Mrs F, a 50-year-old school secretary, was a frequent attender at her GP surgery, suffering from troublesome perimenopausal symptoms. During one consultation she pointed out to her GP, Dr B, that she had noticed some lumps on the back of her head.
They had been there for a few years, but appeared to be growing and were itchy. Dr B kept a record of her provisional diagnosis as ‘sebaceous cysts scalp?’ There are no details as to the nature of the scalp lesions.
Mrs F brought the problem to Dr B’s attention again two months later.
The lumps were itchy. Dr B treated them with a topical steroid preparation. A further eight months on, Mrs F mentioned them again. Dr B recorded ‘Itchy cysts on scalp – sebaceous cysts.’ Dr B gave another prescription for steroid cream.
Eighteen months after originally bringing the lumps to Dr B’s attention, Mrs F asked to be referred to a dermatologist because the lumps were increasingly itchy and bothersome. Dr B recorded that there were multiple sebaceous cysts on the scalp with some associated seborrhoeic dermatitis, and referred Mrs F to a local dermatologist.
The dermatologist did not feel that the appearance of the lesions was consistent with sebaceous cysts, and took a skin biopsy. This showed that the lumps were due to dermatofibrosarcoma protuberans. This is a locally malignant tumour, requiring complete excision to effect a cure. This can be difficult over the skull.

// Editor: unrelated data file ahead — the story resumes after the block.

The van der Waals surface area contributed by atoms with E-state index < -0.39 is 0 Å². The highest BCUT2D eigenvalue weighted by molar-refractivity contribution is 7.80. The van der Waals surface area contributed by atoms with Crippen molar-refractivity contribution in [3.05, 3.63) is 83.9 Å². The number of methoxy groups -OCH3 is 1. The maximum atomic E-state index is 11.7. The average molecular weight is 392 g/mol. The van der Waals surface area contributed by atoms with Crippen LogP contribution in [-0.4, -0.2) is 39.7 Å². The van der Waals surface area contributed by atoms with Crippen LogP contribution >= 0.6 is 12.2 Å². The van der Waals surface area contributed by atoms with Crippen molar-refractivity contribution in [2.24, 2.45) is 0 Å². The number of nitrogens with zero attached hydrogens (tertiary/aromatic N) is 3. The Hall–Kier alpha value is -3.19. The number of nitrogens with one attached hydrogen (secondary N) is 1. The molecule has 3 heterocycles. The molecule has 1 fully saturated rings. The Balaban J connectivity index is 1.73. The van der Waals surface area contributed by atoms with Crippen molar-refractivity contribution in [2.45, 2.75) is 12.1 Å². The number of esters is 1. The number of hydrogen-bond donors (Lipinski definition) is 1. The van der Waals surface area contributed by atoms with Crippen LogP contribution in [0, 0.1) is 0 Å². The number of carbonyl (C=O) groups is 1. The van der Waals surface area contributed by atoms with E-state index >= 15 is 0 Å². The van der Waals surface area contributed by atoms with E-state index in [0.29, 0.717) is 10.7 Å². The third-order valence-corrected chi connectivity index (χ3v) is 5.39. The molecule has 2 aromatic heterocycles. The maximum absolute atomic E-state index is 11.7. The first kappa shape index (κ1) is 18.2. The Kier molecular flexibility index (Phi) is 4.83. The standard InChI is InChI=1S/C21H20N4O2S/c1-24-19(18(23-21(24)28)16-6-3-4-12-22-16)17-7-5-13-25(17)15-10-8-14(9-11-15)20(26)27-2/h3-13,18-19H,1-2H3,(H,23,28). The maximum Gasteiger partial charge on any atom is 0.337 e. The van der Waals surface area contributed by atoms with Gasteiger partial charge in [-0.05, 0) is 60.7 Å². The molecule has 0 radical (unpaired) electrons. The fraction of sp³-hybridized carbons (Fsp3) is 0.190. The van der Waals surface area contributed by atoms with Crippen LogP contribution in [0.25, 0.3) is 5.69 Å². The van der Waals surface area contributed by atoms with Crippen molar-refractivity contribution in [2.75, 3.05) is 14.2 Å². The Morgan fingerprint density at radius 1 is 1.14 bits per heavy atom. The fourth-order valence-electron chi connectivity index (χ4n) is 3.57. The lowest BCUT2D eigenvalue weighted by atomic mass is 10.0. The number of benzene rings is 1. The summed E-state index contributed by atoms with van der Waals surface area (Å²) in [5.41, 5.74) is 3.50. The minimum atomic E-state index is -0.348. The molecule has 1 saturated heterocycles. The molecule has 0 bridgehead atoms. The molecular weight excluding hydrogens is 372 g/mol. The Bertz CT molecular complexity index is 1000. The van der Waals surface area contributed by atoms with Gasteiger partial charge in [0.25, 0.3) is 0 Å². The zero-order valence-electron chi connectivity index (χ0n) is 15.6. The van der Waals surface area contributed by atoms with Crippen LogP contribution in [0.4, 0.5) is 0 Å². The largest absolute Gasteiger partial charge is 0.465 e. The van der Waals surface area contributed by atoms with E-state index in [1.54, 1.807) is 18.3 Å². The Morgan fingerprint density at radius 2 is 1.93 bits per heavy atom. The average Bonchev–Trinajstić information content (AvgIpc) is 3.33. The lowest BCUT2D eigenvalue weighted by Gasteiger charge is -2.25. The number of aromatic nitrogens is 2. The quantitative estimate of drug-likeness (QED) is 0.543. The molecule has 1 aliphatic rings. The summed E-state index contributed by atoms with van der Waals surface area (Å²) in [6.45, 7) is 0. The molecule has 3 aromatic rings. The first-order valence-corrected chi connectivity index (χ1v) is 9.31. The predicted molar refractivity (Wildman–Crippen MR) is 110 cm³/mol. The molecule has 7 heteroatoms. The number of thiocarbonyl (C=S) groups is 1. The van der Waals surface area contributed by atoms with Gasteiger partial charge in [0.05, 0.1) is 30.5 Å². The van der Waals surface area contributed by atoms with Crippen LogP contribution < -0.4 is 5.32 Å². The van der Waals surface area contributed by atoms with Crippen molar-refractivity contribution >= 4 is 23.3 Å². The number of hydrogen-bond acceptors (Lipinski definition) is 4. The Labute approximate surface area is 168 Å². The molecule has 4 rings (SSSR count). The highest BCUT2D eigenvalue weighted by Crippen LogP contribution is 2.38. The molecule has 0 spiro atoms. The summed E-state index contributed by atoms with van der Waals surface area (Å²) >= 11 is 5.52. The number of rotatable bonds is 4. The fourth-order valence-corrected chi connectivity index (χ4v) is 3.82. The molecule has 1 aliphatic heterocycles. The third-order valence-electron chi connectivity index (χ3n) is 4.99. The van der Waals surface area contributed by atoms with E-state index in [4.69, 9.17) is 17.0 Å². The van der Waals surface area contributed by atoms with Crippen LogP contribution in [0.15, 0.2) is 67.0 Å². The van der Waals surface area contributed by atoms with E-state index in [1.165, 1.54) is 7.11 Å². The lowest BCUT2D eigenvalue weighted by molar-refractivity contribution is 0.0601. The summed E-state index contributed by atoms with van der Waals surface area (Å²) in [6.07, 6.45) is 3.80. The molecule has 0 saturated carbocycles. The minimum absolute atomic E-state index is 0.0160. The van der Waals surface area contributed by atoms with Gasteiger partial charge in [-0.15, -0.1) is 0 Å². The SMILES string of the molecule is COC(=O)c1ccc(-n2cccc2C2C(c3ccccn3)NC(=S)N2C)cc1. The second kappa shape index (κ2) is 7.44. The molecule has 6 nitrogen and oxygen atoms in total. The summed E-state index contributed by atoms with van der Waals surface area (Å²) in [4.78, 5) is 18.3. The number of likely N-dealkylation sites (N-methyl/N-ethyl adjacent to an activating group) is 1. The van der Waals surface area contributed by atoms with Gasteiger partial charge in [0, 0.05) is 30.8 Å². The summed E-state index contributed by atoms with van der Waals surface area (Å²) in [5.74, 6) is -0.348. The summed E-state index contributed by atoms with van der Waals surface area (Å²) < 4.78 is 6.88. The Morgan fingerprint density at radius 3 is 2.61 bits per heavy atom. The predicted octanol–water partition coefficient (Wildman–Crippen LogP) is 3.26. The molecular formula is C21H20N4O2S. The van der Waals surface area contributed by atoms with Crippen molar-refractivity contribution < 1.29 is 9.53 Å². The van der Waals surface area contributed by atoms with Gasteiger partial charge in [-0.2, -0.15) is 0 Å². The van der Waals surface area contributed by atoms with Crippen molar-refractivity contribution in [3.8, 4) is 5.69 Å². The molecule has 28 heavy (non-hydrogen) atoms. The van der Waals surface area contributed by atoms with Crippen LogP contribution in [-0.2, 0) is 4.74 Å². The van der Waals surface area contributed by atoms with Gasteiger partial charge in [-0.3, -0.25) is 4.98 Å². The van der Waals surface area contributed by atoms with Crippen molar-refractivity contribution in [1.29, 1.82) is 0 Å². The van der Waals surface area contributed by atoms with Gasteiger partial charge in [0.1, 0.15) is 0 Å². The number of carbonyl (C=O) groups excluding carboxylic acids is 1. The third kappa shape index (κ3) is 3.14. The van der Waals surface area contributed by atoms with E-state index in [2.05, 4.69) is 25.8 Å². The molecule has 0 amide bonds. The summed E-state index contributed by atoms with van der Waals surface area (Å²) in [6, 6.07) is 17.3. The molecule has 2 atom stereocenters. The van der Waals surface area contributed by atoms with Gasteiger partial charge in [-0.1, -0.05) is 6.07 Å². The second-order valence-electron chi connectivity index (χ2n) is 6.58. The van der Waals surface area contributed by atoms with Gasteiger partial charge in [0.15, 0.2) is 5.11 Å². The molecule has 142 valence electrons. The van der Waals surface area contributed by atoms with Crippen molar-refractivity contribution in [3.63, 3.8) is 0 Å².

Mrs F’s lesion needed excision with micrographic control of the surgical margin, and cosmetic surgery. Fortunately, Mrs F has suffered no recurrence of the tumour. Mrs F later sued Dr B, alleging that the delay in referral for dermatological advice had led to a need for more extensive treatment and a poorer cosmetic outcome.
We sought expert GP advice. After liaising with Dr B, it became clear that the lesion had grown significantly, and become increasingly nodular, during the time that Dr B was aware of it.
Unfortunately, Dr B had kept no record of the size and nature of the lesion. The expert felt that the management would not be supported by a responsible body of GPs, because although a correct diagnosis would not be expected, the changing nature of the lesion should have rung alarm bells and initiated earlier referral.
Experts in dermatology and oncology commented that although the delay in diagnosis meant that Mrs F had to undergo more extensive and complex surgery, it had not materially affected her risk of future recurrence.
On this basis we settled the claim and paid Mrs F a sum equivalent to £16,000 (US$28,000), to compensate her for her suffering and poorer cosmetic appearance. We paid Mrs F’s legal costs, which were greater than the award she received.
This was a tricky diagnosis and it would be unfair to expect a GP to routinely recognise it. However, purities is not a normal feature of sebaceous cysts and this atypical feature should have prompted a diagnostic rethink.
When dealing with skin lesions, it is good practice to note the size and site of the lesion (preferably with a diagram), and use descriptive rather than diagnostic terms in the notes.
This allows yourself or a colleague to note objectively any significant changes at review.